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Does my child have a hearing loss?

Mild, progressive or temporary deafness may be difficult to identify as children often adapt extremely well, for example, by learning to lip-read. However, any hearing loss, even if it’s temporary or mild, can have a big impact, particularly in the early years when children are developing their speech and language skills.

Glue ear, although usually temporary, affects a child’s ability to hear. Temporary hearing loss can easily be mistaken for stubbornness or being naughty.

Look out for the following signs which may indicate glue ear, mild or progressive deafness.

  • Changes in behaviour for example becoming withdrawn or frustrated.
  • Red ears in babies and/or pulling at their ears.
  • Delayed speech and communication development.
  • Mishearing and mispronouncing words.
  • Not hearing what's going on if there's background noise.
  • Not responding when called.
  • Problems with concentrating, tiredness and frustration that affects their behaviour.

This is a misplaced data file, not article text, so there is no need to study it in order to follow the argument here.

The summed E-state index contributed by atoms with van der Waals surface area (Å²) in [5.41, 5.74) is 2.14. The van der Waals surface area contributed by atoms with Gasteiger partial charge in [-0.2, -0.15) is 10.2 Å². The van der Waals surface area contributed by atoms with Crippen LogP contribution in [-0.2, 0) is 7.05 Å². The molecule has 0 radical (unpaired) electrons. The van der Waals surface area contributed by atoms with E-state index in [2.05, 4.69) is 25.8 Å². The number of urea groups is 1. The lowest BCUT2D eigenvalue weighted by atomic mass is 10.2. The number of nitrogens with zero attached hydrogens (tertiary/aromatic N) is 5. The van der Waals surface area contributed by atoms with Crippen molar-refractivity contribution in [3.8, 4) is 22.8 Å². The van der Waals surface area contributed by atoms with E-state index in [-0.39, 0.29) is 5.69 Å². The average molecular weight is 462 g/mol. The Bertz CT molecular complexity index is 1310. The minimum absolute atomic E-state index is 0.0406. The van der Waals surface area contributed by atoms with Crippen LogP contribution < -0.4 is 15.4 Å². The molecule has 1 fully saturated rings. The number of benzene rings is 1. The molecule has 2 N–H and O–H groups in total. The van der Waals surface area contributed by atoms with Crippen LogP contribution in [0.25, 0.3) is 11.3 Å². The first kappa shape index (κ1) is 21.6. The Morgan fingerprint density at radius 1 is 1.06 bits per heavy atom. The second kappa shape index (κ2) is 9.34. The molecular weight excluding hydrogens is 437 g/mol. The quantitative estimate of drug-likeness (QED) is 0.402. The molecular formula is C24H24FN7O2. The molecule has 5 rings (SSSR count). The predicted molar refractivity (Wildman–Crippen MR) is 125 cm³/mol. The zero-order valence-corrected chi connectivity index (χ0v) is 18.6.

• Difficulties with reading and learning.
  • Wanting the volume of the TV higher than other members of your family.

What to do if you're concerned about your child's hearing

If you're concerned about your child's hearing, talk to your doctor or health visitor about your child seeing an audiologist. Depending on where you live, you may be able to self-refer to an audiologist, meaning you can ask for an appointment without going through your doctor. The audiologist should carry out a hearing test to confirm whether your child has a hearing problem, and what the options are for managing it. 

If your child has a learning disability, autism or both you can download a booklet about hearing care and hearing tests.

If you have just been told that your baby, toddler or child has a hearing loss, the news may be a shock. The majority of deaf children are born to hearing parents who have no previous experience of deafness. We are here to help. One of the ways we can help is with our information about first diagnosis.